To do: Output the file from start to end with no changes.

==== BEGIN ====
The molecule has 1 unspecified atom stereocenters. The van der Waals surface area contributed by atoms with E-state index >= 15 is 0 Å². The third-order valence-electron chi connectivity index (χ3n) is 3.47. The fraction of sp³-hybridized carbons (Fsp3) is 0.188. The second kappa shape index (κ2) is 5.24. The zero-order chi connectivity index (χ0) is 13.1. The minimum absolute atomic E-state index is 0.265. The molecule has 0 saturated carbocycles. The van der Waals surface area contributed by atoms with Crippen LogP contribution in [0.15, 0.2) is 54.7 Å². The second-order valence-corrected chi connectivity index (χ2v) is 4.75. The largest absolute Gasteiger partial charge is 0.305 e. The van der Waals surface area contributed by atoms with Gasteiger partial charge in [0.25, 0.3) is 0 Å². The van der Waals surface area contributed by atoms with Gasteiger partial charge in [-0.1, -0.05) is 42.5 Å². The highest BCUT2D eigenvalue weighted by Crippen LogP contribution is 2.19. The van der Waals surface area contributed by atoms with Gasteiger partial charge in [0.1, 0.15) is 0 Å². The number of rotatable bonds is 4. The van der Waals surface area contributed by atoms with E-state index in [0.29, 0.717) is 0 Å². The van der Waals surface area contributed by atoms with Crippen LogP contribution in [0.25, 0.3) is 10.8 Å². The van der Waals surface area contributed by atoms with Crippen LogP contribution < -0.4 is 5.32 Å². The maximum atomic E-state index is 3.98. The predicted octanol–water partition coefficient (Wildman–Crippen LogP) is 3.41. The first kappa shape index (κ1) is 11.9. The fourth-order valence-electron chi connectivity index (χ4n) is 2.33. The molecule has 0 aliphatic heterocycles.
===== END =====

The molecule has 1 unspecified atom stereocenters. The van der Waals surface area contributed by atoms with E-state index >= 15 is 0 Å². The third-order valence-electron chi connectivity index (χ3n) is 3.47. The fraction of sp³-hybridized carbons (Fsp3) is 0.188. The second kappa shape index (κ2) is 5.24. The zero-order chi connectivity index (χ0) is 13.1. The minimum absolute atomic E-state index is 0.265. The molecule has 0 saturated carbocycles. The van der Waals surface area contributed by atoms with Crippen LogP contribution in [0.15, 0.2) is 54.7 Å². The second-order valence-corrected chi connectivity index (χ2v) is 4.75. The largest absolute Gasteiger partial charge is 0.305 e. The van der Waals surface area contributed by atoms with Gasteiger partial charge in [0.25, 0.3) is 0 Å². The van der Waals surface area contributed by atoms with Gasteiger partial charge in [-0.1, -0.05) is 42.5 Å². The highest BCUT2D eigenvalue weighted by Crippen LogP contribution is 2.19. The van der Waals surface area contributed by atoms with Gasteiger partial charge in [0.1, 0.15) is 0 Å². The number of rotatable bonds is 4. The van der Waals surface area contributed by atoms with E-state index in [0.29, 0.717) is 0 Å². The van der Waals surface area contributed by atoms with Crippen LogP contribution in [0.25, 0.3) is 10.8 Å². The van der Waals surface area contributed by atoms with Crippen LogP contribution < -0.4 is 5.32 Å². The maximum atomic E-state index is 3.98. The predicted octanol–water partition coefficient (Wildman–Crippen LogP) is 3.41. The first kappa shape index (κ1) is 11.9. The fourth-order valence-electron chi connectivity index (χ4n) is 2.33. The molecule has 0 aliphatic heterocycles.